What is Order Processing for an Online Store

eCommerce Order Fulfillment

If you’ve already set up your online store, you’ll know that making a sale is just the first step in a long and multifaceted task. To make the online shopping experience as enjoyable as possible, it’s important to process orders as efficiently as possible.

From the time that a customer places an order through your store to the time that they receive the order, your brand is held accountable for delivering the goods in the shortest time frame.

To keep costs as low as possible, it’s important to have a clear process flow for your employees to follow. This will help maintain the smooth running of your online store’s operation.

What is Order Processing?

In simple terms, order processing is the length of time between the date that an order is placed and the date when the order is shipped to the customer.

Order processing forms part of a greater process called order fulfilment. Here, the entire process; from the first customer inquiry to the final delivery of the goods; is tracked. To keep the waiting period as short as possible and to keep costs low, a well-documented operation should be followed.

Order processing includes several stages. First, the item or items that have been ordered are collected from a warehouse or storage. Next, they are sorted, packaged and prepared for delivery. Lastly, the complete order is given to a company or service provider in charge of the final delivery.

No two eCommerce businesses are alike, and so the order processing stage will differ for each company. In a general sense, the order processing stage can look similar to the following:

1. Assess available inventory

Once the customer has placed an order and the payment has been received, the business will need to confirm whether the correct stock is available.

Here, an employee may visit the warehouse or storage facility to confirm the availability of items. This manual method is somewhat outdated. Human error can easily create delays or disruptions in the order processing phase. To prevent this, an inventory management system can be used.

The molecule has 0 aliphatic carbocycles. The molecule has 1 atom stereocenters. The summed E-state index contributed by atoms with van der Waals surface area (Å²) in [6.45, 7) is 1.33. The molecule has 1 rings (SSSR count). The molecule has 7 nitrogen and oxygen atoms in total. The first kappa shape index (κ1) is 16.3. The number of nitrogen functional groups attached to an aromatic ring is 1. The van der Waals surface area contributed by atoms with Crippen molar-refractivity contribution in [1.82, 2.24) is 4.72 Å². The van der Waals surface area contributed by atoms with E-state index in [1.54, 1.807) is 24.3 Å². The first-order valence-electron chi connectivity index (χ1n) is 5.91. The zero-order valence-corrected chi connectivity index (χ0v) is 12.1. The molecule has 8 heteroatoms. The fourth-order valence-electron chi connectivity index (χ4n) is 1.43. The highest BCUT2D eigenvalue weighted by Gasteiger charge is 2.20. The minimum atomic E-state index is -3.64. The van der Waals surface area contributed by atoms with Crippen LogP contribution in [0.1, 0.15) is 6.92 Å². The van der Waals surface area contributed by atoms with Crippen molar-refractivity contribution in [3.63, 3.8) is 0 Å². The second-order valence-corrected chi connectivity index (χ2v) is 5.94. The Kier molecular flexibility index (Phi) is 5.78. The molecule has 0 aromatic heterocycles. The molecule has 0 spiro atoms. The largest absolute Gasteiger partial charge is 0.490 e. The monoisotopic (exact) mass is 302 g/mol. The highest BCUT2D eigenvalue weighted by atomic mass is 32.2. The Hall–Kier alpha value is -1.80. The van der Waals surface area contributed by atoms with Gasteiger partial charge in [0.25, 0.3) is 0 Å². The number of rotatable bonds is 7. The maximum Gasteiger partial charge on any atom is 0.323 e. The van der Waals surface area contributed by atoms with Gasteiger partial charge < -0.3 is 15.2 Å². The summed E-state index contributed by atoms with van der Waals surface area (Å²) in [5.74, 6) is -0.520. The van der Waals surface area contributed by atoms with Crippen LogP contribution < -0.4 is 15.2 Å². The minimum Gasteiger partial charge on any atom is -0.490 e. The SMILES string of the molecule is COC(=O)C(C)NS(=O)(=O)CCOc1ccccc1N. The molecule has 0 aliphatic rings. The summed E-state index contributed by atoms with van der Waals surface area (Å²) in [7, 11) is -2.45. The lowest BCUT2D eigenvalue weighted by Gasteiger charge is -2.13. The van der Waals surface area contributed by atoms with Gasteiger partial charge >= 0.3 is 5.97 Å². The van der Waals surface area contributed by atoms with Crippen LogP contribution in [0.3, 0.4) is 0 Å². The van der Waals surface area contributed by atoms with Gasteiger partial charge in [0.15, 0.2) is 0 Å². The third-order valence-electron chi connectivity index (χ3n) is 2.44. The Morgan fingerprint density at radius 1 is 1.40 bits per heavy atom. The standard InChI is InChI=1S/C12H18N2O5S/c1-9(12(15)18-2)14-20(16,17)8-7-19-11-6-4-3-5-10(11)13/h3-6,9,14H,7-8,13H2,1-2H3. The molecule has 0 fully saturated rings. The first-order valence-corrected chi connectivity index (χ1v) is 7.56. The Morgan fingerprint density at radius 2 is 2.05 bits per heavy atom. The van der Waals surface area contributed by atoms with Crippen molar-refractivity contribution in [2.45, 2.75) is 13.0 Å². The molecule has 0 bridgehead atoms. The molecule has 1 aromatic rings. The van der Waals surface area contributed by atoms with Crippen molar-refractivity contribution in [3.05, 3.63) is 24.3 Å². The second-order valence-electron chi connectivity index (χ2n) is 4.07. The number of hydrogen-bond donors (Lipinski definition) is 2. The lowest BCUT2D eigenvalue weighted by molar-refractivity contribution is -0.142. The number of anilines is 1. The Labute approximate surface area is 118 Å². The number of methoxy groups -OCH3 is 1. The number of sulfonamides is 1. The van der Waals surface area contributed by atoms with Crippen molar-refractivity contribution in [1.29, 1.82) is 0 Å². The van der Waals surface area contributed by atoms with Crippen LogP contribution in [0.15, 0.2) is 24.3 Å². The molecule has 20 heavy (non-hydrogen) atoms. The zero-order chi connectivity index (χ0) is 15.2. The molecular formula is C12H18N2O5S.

If you’re thinking of using an inventory management tool, make sure it is integrated with all of your sales channels. If you sell items in a physical store as well as online, make sure the inventory management tool syncs with the point of sale system in your store.

2. Collecting and sorting the order

Next, an employee will collect the products due to be delivered. For complicated orders with multiple items, it is advised to use a pick list. A pick list is simply a list that documents exactly which items need to be selected to fulfil an order. Often, employees will collect a number of items required for multiple orders. After this, the items must be sorted.

Once the employee has returned from the warehouse or stock supply, they’ll need to sort the collected items. The collected items will need to correspond to the respective customer’s order numbers.

To keep track of orders and each one’s separate items, a packing slip can be used. A packing slip breaks down the items required for each individual order. As one item is assigned to its corresponding order number, it can quickly be ticked off the list from the packing slip.

3. Package items

The next step is packaging the items. Items will most likely be reinforced or secured using a protective substrate. Popular materials include bubble wrap, foam sheets, waterproofing protectants or vacuum packaging for air-tight sealants among others.